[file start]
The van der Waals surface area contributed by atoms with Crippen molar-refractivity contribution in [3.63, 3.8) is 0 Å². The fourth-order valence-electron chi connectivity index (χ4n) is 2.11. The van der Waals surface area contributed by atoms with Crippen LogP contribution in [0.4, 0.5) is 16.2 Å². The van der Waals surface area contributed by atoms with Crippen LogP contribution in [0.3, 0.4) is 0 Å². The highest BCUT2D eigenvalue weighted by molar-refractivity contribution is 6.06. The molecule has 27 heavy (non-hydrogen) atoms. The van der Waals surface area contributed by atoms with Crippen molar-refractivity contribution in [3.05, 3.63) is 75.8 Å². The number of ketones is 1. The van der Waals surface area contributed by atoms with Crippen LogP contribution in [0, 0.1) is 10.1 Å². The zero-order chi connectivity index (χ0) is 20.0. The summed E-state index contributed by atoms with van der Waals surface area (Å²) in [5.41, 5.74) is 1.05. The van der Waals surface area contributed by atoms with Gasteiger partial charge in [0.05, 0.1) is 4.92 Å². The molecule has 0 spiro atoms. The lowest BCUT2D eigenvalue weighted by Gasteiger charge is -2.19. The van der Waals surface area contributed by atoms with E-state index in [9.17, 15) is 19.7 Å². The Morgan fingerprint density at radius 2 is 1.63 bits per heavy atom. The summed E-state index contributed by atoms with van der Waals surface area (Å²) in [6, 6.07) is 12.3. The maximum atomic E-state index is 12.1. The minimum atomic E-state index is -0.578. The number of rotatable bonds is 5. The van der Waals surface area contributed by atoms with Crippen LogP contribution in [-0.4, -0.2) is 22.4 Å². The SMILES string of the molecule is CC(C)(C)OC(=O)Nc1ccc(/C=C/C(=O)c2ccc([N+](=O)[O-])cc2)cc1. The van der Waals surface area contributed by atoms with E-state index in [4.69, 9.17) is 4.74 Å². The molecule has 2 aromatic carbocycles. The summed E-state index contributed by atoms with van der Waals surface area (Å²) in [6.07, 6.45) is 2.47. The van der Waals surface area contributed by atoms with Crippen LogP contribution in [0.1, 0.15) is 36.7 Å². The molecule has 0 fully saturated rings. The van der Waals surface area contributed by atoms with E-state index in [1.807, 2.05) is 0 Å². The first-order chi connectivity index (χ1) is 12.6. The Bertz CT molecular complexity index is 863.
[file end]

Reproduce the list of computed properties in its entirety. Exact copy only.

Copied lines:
The van der Waals surface area contributed by atoms with Crippen molar-refractivity contribution in [3.63, 3.8) is 0 Å². The fourth-order valence-electron chi connectivity index (χ4n) is 2.11. The van der Waals surface area contributed by atoms with Crippen LogP contribution in [0.4, 0.5) is 16.2 Å². The van der Waals surface area contributed by atoms with Crippen LogP contribution in [0.3, 0.4) is 0 Å². The highest BCUT2D eigenvalue weighted by molar-refractivity contribution is 6.06. The molecule has 27 heavy (non-hydrogen) atoms. The van der Waals surface area contributed by atoms with Crippen molar-refractivity contribution in [3.05, 3.63) is 75.8 Å². The number of ketones is 1. The van der Waals surface area contributed by atoms with Crippen LogP contribution in [0, 0.1) is 10.1 Å². The zero-order chi connectivity index (χ0) is 20.0. The summed E-state index contributed by atoms with van der Waals surface area (Å²) in [5.41, 5.74) is 1.05. The van der Waals surface area contributed by atoms with Gasteiger partial charge in [0.05, 0.1) is 4.92 Å². The molecule has 0 spiro atoms. The lowest BCUT2D eigenvalue weighted by Gasteiger charge is -2.19. The van der Waals surface area contributed by atoms with E-state index in [9.17, 15) is 19.7 Å². The Morgan fingerprint density at radius 2 is 1.63 bits per heavy atom. The summed E-state index contributed by atoms with van der Waals surface area (Å²) in [6, 6.07) is 12.3. The maximum atomic E-state index is 12.1. The minimum atomic E-state index is -0.578. The number of rotatable bonds is 5. The van der Waals surface area contributed by atoms with Crippen LogP contribution in [-0.4, -0.2) is 22.4 Å². The SMILES string of the molecule is CC(C)(C)OC(=O)Nc1ccc(/C=C/C(=O)c2ccc([N+](=O)[O-])cc2)cc1. The van der Waals surface area contributed by atoms with E-state index in [4.69, 9.17) is 4.74 Å². The molecule has 2 aromatic carbocycles. The summed E-state index contributed by atoms with van der Waals surface area (Å²) in [6.07, 6.45) is 2.47. The van der Waals surface area contributed by atoms with Crippen LogP contribution in [0.1, 0.15) is 36.7 Å². The molecule has 0 fully saturated rings. The van der Waals surface area contributed by atoms with E-state index in [1.807, 2.05) is 0 Å². The first-order chi connectivity index (χ1) is 12.6. The Bertz CT molecular complexity index is 863.